Antibiotic exposure during first six years of life disrupts gut microbiota and impairs child growth
A recent study has shown that exposure to antibiotics during the first six years of life disrupts the gut microbiota over the long term and impairs child growth.
About this article
Newborns subjected to antibiotic therapy reportedly exhibit an altered gut microbiota composition. However, the clinical or microbiological long-term consequences of this exposure remain unknown. Given the causal links between the intestinal microbiota and growth, obesity, and metabolic disease, researchers have suggested that neonatal antibiotic exposure might exert a long-lasting effect on childhood growth by disrupting the natural gut microbiota colonization process.
A study on 12,422 children born from singleton pregnancies at full term provided a host of information. The infants studied had no known growth abnormalities and did not require long-term prophylactic antibiotic treatment. 9.3% of the neonates in the study were exposed to (sidenote: Combination of intravenous benzylpenicillin and gentamicin for most infants ) within the first 14 days of life. Among exposed newborns, only boys had significantly lower weights compared to non-exposed children throughout the first six years of life. They also exhibited a significantly lower height and body mass index (BMI) between the ages of 2 and 6 years. This result was confirmed in a German cohort of 1,707 children followed from birth to 5 years. In contrast, antibiotic use after the neonatal period but during the first 6 years of life is associated with a significantly higher BMI in both boys and girls.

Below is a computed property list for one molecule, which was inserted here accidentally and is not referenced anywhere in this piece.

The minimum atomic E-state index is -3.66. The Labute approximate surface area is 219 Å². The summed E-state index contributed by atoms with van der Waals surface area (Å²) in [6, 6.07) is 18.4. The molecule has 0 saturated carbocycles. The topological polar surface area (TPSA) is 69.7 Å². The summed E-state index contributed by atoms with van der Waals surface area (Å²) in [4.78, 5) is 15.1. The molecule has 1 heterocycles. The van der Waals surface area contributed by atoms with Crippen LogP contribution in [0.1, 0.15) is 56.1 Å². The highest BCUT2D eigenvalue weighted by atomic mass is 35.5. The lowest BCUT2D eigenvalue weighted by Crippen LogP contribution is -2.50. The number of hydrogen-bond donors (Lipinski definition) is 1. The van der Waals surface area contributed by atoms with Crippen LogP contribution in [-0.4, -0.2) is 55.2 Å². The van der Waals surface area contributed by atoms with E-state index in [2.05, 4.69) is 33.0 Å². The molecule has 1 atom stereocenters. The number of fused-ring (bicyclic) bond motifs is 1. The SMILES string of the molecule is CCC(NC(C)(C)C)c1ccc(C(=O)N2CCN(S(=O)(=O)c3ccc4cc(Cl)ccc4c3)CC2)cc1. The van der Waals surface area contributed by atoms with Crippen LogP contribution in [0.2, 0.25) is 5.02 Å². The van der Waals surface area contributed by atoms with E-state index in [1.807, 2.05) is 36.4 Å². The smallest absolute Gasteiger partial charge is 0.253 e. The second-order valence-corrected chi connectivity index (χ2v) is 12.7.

Antibiotics are an extraordinary scientific discovery that saves millions of lives but their excessive and inappropriate use has now raised serious concerns for health, notably with antibiotic resistance and microbiota dysbiosis. Let’s take a look at this dedicated page:
The ambivalent role of antibiotics
...and a modified gut microbiota
To study the effect of neonatal antibiotic exposure on the gut microbiota, fecal samples were collected at the ages of 1, 6, 12, and 24 months from a separate group of 33 newborns, 13 of whom received intravenous benzylpenicillin and gentamicin within the first 48 hours of life. Twenty healthy newborns not exposed to antibiotics in the neonatal period were chosen as controls. The fecal microbiota was analyzed via 16S rRNA gene sequencing. Significant differences between the gut microbiota composition of the antibiotic-treated and control groups were observed after 1 and 6 months, demonstrating the persistence of the effect of antibiotic exposure on the microbiota. The genus Bifidobacterium was most substantially affected, with its content significantly reduced up to 24 months after antibiotic exposure.
What is the World Antimicrobial Awareness Week?
Each year, since 2015, the WHO organizes the World Antimicrobial Awareness Week (WAAW), which aims to increase awareness of global antimicrobial resistance.
Held on 18-24 November, this campaign encourages the general public, healthcare professionals and decision-makers to use antimicrobials carefully, to prevent the further emergence of antimicrobial resistance.
Gut dysbiosis in question?
To establish whether causal relationships exist between neonatal antibiotic exposure, gut dysbiosis and child growth, the researchers conducted a complementary study in (sidenote: Germ-free mice mice that have no microbes at all, raised in sterile conditions. ) . The mice received a fecal microbiota transplant (FMT) with feces obtained from antibiotic-exposed children 1 month and 2 years after the antibiotic treatment. A significant reduction in weight gain was observed in male mice that received FMT from antibiotic-exposed infants, as compared to male mice that received FMT from non-exposed infants. In contrast, growth in female mice was not affected.
These findings suggest a causal link between exposure to antibiotics during the first six years of life and growth disorders during childhood which could be caused by the gut dysbiosis that appears during the development of the gut microbiota.